Infrared spectroscopy is nowadays one of the widely used analytical techniques. It is well known that the main constituent in natural fiber is the cellulose which acts as the reinforcing material in the cell wall. The cellulose molecules are held in micro fibrils in which there is extensive hydrogen bonding between cellulose chains, producing a strong crystalline structure. Much work has been reported [7] [8] on the characterization of the hydrogen bonds in cellulose by using various techniques, among which FTIR has been proved to be one of the most useful method. Cellulose occurs in the form of long, slender chains, polymer of glucopyranose units. Hydroxyl groups in each unit contribute to the formation of various kinds of inter and intra-molecular hydrogen bonds. The intermolecular H-bonding is between each glucopyranose unit and the intramolecular bonding is between -OH group of fiber and -OH group of matrix. The formation of inter and intra-molecular hydrogen bonds in the cellulose not only has a strong influence on the physical properties of cellulose, including solubility, hydroxyl reactivity and crystallinity, but also plays an important role in the mechanical properties of the cellulose based composites. Among other properties of cellulose, crystallinity of cellulose plays a significant effect on physical, chemical and mechanical properties of cellulose based composites. With increase in crystallinity of cellulose, the properties like tensile strength, compressive strength, storage modulus, thermal stability of composites, etc. can be enhanced. The crystallinity of cellulose in treated LC fiber was determined by comparing the intensity peaks from FTIR spectra at 1454 cm−1 and 893 cm−1 [8] as given by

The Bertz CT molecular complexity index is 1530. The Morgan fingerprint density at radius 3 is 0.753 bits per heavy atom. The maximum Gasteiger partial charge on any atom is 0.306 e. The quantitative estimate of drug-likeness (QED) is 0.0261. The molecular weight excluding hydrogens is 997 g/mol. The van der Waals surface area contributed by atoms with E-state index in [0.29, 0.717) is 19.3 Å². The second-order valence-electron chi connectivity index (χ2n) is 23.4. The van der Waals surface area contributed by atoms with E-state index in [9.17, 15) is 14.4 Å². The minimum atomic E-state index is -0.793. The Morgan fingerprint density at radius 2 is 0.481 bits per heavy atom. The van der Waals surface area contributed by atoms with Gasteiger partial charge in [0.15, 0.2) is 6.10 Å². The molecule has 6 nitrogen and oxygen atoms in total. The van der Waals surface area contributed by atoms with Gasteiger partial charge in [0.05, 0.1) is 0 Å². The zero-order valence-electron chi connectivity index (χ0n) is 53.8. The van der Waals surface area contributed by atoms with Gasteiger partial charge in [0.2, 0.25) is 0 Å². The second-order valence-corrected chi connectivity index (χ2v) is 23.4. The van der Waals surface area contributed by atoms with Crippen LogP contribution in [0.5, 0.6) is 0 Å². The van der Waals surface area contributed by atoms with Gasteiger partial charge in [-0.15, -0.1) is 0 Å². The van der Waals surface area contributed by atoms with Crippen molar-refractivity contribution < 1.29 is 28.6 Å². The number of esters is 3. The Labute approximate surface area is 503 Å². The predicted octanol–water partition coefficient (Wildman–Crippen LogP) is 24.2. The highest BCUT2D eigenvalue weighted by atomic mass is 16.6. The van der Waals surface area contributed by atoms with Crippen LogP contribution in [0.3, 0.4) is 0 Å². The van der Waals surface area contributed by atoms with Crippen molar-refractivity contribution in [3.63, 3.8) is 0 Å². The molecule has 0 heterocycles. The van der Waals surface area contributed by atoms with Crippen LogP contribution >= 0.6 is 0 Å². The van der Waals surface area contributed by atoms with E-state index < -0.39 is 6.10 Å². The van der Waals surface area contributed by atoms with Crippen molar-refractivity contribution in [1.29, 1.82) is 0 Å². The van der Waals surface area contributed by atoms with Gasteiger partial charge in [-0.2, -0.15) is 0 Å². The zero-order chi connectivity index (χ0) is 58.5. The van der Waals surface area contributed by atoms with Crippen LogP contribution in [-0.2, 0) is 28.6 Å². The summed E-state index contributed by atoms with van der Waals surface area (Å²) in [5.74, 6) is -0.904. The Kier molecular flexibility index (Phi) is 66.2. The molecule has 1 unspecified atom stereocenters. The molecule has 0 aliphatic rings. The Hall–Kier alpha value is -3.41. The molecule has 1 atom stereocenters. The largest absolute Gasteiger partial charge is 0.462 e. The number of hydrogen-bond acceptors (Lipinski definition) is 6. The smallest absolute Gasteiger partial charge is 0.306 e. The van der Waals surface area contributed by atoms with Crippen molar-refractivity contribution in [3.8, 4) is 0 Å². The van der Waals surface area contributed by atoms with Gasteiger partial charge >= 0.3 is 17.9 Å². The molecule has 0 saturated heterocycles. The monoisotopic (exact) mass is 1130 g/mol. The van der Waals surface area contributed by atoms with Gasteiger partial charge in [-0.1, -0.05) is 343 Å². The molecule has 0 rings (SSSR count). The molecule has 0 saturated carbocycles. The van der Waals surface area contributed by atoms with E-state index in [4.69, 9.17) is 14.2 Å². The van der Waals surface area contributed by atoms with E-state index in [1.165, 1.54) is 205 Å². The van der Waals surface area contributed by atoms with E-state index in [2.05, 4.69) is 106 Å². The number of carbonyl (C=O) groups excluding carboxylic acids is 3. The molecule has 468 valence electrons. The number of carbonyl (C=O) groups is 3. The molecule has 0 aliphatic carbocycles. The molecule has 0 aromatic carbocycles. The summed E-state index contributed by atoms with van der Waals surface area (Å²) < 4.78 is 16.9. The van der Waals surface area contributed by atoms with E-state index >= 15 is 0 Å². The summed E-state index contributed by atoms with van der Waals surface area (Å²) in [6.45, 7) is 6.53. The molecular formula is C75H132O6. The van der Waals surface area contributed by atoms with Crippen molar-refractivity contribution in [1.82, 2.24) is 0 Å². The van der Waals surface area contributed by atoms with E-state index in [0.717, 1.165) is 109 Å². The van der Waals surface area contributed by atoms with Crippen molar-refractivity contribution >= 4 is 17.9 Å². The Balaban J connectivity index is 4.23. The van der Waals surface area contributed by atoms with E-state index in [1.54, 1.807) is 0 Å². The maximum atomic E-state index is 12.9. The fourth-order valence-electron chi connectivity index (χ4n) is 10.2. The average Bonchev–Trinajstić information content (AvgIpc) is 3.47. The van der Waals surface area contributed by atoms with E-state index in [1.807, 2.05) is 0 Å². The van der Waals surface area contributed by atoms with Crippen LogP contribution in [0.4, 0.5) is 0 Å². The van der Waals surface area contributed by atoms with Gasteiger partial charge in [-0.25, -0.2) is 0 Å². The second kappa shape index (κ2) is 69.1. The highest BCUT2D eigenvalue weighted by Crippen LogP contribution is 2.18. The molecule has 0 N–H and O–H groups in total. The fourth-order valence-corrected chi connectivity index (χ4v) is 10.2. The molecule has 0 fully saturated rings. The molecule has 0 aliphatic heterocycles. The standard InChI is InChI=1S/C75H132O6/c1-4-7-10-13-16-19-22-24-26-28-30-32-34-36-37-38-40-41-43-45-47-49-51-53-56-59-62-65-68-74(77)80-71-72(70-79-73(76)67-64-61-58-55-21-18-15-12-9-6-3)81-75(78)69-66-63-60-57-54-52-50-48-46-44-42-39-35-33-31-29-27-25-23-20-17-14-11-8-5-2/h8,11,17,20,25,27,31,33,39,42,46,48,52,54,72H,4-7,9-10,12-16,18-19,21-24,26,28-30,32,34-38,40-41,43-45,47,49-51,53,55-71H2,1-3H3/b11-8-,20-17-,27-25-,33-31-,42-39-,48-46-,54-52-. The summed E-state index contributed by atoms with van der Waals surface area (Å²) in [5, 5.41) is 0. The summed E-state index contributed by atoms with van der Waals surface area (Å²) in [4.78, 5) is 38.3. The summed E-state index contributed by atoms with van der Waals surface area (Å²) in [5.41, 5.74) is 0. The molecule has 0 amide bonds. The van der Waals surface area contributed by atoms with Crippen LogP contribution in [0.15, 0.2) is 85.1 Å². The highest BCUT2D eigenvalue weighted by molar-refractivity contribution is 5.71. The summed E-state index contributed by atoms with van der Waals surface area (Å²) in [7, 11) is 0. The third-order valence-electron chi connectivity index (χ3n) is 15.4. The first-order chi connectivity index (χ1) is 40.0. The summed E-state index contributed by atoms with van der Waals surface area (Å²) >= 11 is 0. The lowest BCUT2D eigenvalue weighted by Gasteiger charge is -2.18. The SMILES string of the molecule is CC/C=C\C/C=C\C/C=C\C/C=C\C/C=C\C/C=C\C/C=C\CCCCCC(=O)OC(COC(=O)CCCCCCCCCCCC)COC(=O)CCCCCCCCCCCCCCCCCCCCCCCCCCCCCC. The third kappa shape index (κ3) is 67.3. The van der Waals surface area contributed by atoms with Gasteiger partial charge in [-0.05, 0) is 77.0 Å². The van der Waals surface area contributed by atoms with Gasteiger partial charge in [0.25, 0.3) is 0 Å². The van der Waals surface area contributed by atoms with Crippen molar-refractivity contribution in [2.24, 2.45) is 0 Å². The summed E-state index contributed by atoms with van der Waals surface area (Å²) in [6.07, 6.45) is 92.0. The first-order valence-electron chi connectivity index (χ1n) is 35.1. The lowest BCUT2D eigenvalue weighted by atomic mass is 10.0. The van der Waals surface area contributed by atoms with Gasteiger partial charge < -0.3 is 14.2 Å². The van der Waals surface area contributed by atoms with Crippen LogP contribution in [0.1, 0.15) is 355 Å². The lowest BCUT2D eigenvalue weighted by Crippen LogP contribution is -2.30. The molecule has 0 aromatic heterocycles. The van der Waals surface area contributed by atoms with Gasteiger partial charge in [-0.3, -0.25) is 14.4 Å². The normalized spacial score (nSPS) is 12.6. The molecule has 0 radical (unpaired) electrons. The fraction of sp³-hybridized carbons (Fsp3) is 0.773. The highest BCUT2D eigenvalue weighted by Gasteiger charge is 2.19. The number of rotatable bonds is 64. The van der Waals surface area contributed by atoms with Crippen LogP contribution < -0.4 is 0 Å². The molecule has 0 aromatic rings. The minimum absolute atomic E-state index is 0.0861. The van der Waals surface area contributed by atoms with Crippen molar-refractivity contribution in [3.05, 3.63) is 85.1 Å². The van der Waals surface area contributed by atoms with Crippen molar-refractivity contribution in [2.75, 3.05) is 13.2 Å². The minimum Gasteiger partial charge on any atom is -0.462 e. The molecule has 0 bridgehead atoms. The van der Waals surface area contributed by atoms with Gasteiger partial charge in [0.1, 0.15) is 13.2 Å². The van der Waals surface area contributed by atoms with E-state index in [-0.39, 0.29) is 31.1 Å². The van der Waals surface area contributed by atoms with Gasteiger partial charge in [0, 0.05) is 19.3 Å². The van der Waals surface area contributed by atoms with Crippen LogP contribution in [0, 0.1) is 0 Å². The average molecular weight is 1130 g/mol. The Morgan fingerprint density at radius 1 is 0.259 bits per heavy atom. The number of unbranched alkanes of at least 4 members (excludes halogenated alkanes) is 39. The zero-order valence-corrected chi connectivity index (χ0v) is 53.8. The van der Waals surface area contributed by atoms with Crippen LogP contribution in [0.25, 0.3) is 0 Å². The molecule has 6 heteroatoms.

where Xc is the degree of crystallinity of cellulose and I1454 and I893 are the intensity of FTIR peak at 1454 cm−1 and 893 cm−1 respectively.

In a manner similar to FTIR spectroscopy, Raman spectroscopy is based on the existence of a spectrum of normal vibration modes in a given molecular compound. In traditional FTIR spectroscopy the intensity of transmitted radiation was studied whereas in Raman spectroscopy the intensity of scattered radiation is studied. Raman spectrum is generated by directing a laser onto the sample and observing the patterns of light waves which are scattered at higher and lower wavelengths relative to that of the incident laser beam. The shift provides information about vibration, rotational and other low frequency transitions in the given molecules. Therefore vibration spectroscopy like Raman spectroscopy plays an important role in the investigation of cellulose and cellulose based structures. The studies made by many researchers [9] [10] have confirmed the advantages of this analytical method over FTIR and NMR spectroscopy for determining the molecular conformations and hydrogen bonding patterns of cellulose and cellulose based materials. The main advantage of Raman spectra is the use of red excitation laser beam. The lasers avoid fluorescence of the cellulose based materials.